When you visit a doctor, he or she will ask a series of questions concerning any type of event that might have caused your wrist pain, or any other topic that is related to your symptoms.
Your physician will also conduct a physical examination. This might include the use of x-rays, CT scans, or MRIs that will help finalize a diagnosis.
Your specific treatment will be determined by the severity of your fracture, and any other details surrounding your broken wrist. Your overall health can also affect the source of treatment.
In some cases, the use of a splint or a cast will be necessary. The splint might be used for nearly a week, while the cast might be necessary for 6-8 weeks. However, the amount of time that is involved with recovery will depend upon the type of break that was experienced.
If the bones are not lining up properly, then surgery will be recommended as the most effective form of treatment. The recovery time will vary based upon the severity of the original break, with some cases involving a period of six months.
At Orthopedic Associates, We Can Help
If you have any questions or concerns about the possibility that you are contending with a broken wrist, or if you need to talk with an experienced hand doctor about any other issue, the specialists at Orthopedic Associates understand how pain in your hand or wrist can affect your daily activities.
At Orthopedic Associates, we are also dedicated to making sure that you recover fully so that you can return to depending on your hand and wrist as you did previously.
Our team of physicians contains specialists for every condition that you might encounter. That includes hand doctor Kent F. Dickson, M.D, who is committed to providing effective, compassionate, and timely care.
His expertise in educating our patients on how they can avoid future problems is also beneficial.
Here is the list of hand and wrist problems that we can help you with at Orthopedic Associates:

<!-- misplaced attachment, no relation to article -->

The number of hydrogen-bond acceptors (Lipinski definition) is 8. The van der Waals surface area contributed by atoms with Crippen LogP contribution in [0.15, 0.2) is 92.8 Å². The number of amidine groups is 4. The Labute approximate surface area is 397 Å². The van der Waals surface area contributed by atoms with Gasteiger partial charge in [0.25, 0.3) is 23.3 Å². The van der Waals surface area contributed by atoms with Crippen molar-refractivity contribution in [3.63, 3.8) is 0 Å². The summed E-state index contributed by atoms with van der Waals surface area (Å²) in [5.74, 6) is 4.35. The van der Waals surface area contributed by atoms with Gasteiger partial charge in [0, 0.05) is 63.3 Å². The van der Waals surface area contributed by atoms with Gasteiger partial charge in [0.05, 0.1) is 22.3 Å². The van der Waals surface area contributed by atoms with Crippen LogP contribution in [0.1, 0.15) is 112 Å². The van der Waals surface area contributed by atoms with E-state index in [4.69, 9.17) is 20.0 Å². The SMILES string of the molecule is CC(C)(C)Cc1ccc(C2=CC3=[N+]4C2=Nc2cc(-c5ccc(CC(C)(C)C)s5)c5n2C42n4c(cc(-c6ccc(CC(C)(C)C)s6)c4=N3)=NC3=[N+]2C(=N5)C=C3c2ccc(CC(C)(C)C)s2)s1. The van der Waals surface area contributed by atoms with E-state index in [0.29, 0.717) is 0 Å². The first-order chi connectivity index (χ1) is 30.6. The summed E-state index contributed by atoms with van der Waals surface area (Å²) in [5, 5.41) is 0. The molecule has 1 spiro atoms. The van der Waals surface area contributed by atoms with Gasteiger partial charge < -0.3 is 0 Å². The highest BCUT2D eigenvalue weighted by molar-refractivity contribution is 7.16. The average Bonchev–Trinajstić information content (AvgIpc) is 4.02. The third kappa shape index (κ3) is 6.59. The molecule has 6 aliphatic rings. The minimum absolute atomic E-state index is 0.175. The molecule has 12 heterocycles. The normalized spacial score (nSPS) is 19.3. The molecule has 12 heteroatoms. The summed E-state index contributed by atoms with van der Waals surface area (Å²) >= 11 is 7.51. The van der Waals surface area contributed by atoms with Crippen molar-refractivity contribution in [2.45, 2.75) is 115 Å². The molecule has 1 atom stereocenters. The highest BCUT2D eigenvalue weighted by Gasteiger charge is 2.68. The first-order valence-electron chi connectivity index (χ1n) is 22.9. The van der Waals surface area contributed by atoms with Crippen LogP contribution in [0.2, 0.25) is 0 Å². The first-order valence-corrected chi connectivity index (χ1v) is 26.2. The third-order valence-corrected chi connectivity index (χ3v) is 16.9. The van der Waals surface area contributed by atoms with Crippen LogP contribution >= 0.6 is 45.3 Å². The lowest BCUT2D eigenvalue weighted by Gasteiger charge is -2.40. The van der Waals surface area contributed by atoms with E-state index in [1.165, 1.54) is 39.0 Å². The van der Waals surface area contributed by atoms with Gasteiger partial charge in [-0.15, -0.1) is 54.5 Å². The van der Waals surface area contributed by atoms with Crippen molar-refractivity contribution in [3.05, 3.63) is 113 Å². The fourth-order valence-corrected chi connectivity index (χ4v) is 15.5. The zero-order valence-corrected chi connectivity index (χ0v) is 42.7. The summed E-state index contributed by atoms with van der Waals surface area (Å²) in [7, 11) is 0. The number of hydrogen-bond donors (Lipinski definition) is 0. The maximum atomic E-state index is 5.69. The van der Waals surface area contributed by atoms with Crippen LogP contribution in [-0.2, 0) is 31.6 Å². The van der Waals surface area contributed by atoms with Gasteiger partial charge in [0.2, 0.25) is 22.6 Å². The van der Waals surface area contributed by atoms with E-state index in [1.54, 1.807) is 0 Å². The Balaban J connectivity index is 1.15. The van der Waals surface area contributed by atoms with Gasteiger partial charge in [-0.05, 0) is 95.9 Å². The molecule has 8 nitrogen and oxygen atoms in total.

- Animal Bites to the Hand
- Basal Joint Osteoarthritis
- Boutonniere Deformity
- Boxer’s Fracture
- Carpal Tunnel Syndrome
- Colles Fractures
- Complex Regional Pain Syndrome (CRPS)
- De Quervain’s Tenosynovitis
- Digital Mucous Cysts
- Distal Radius Fracture (Broken Wrist)
- Dupuytren’s Disease
- Finger Dislocation/Felon
- Fingertip Injuries
- Flexor Tendon Injuries
- Fractures of the Finger/Hand (Metacarpal Fractures)
- Ganglion Cysts of the Hand
- Kienbock’s Disease
- Mallet Finger
- Nerve Injuries of the Hand
- Osteoarthritis of the Hand
- Polydactyly of the Hand
- Raynaud’s Phenomenon and Disease
- Rheumatoid Arthritis (RA) of the Hand
- Scaphoid Fractures
- Swan Neck Deformity
- Syndactyly of the Hand
- Thumb Ulnar Collateral Ligament (UCL) Injury
- Triangular Fibrocartilage Complex (TFCC) Tears
- Trigger Digit
- Volar Plate Injuries
- Wrist Sprain
Our orthopedic experts are also highly experienced in performing many different treatments and surgeries for the hand & wrist:
- About Surgery of the Hand
- Absorbable Antibiotic Bead Treatment for Osteomyelitis
- Anesthesia (Regional)
- Artificial Joint Replacement of the Finger
- Basal Joint Surgery
- Biologics Treatment for Rheumatoid Arthritis
- Carpal Tunnel Release (Open Technique)
- Cold Laser Therapy
- Computed Tomography (CT) Scan
- De Quervain’s Release
- Digital Mucous Cyst Excision
- Digital Nerve Repair
- Distal Radius Fracture Repair with Volar Plate
- Electromyography (EMG)
- Endoscopic Carpal Tunnel Release
- Finger Felon Drainage
- Finger Fracture Fixation
- Finger Joint Fusion (DIP Joint)
- Ganglion Cyst Removal
- Joint Synovectomy
- Limited Palmar Fasciectomy for Dupuytren’s Contracture
- Magnetic Resonance Imaging (MRI)
- Multimodal Anesthesia and Pain Control
- Needle Aponeurotomy for Dupuytren’s Contracture
- Nerve Conduction Study (NCS)
- Positron Emission Tomography (PET) Scan
- Scaphoid Fracture Open Reduction and Internal Fixation (ORIF)
- Tendon Repair
- Trigger Digit Release
- Wrist Arthroscopy
- Wrist Fusion (Total Wrist Arthrodesis)
If you are experiencing a problem with your hand or wrist, we encourage you to visit one of the Orthopedic Associates’ two locations or request an appointment today. We will help guide you down the path of feeling better.